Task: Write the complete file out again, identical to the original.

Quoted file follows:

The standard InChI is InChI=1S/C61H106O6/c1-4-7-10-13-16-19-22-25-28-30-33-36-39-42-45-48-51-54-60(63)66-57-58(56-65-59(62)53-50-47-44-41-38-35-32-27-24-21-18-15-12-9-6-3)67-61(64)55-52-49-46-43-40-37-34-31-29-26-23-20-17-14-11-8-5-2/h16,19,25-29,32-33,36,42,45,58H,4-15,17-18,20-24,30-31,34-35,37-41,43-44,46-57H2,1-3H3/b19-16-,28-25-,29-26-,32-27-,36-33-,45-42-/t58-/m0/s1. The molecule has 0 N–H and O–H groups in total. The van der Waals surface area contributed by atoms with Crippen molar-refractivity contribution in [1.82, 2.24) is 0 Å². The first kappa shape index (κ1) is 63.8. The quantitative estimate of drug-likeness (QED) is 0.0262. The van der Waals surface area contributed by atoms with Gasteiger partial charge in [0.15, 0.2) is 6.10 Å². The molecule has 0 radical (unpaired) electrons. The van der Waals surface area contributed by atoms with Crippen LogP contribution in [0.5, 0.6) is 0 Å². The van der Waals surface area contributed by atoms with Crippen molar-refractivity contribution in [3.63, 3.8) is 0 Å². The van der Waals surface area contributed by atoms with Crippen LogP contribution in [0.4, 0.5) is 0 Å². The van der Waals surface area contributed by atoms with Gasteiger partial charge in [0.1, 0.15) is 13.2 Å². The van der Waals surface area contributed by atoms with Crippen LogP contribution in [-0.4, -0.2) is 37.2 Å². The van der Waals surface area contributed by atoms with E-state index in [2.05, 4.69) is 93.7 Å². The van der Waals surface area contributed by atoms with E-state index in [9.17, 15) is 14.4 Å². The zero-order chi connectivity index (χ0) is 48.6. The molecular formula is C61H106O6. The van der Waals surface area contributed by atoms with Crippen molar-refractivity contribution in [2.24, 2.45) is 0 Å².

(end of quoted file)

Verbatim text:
The standard InChI is InChI=1S/C61H106O6/c1-4-7-10-13-16-19-22-25-28-30-33-36-39-42-45-48-51-54-60(63)66-57-58(56-65-59(62)53-50-47-44-41-38-35-32-27-24-21-18-15-12-9-6-3)67-61(64)55-52-49-46-43-40-37-34-31-29-26-23-20-17-14-11-8-5-2/h16,19,25-29,32-33,36,42,45,58H,4-15,17-18,20-24,30-31,34-35,37-41,43-44,46-57H2,1-3H3/b19-16-,28-25-,29-26-,32-27-,36-33-,45-42-/t58-/m0/s1. The molecule has 0 N–H and O–H groups in total. The van der Waals surface area contributed by atoms with Crippen molar-refractivity contribution in [1.82, 2.24) is 0 Å². The first kappa shape index (κ1) is 63.8. The quantitative estimate of drug-likeness (QED) is 0.0262. The van der Waals surface area contributed by atoms with Gasteiger partial charge in [0.15, 0.2) is 6.10 Å². The molecule has 0 radical (unpaired) electrons. The van der Waals surface area contributed by atoms with Crippen LogP contribution in [0.5, 0.6) is 0 Å². The van der Waals surface area contributed by atoms with Crippen molar-refractivity contribution in [3.63, 3.8) is 0 Å². The van der Waals surface area contributed by atoms with Crippen LogP contribution in [0.4, 0.5) is 0 Å². The van der Waals surface area contributed by atoms with Gasteiger partial charge in [0.1, 0.15) is 13.2 Å². The van der Waals surface area contributed by atoms with Crippen LogP contribution in [-0.4, -0.2) is 37.2 Å². The van der Waals surface area contributed by atoms with E-state index in [2.05, 4.69) is 93.7 Å². The van der Waals surface area contributed by atoms with E-state index in [9.17, 15) is 14.4 Å². The zero-order chi connectivity index (χ0) is 48.6. The molecular formula is C61H106O6. The van der Waals surface area contributed by atoms with Crippen molar-refractivity contribution in [2.24, 2.45) is 0 Å².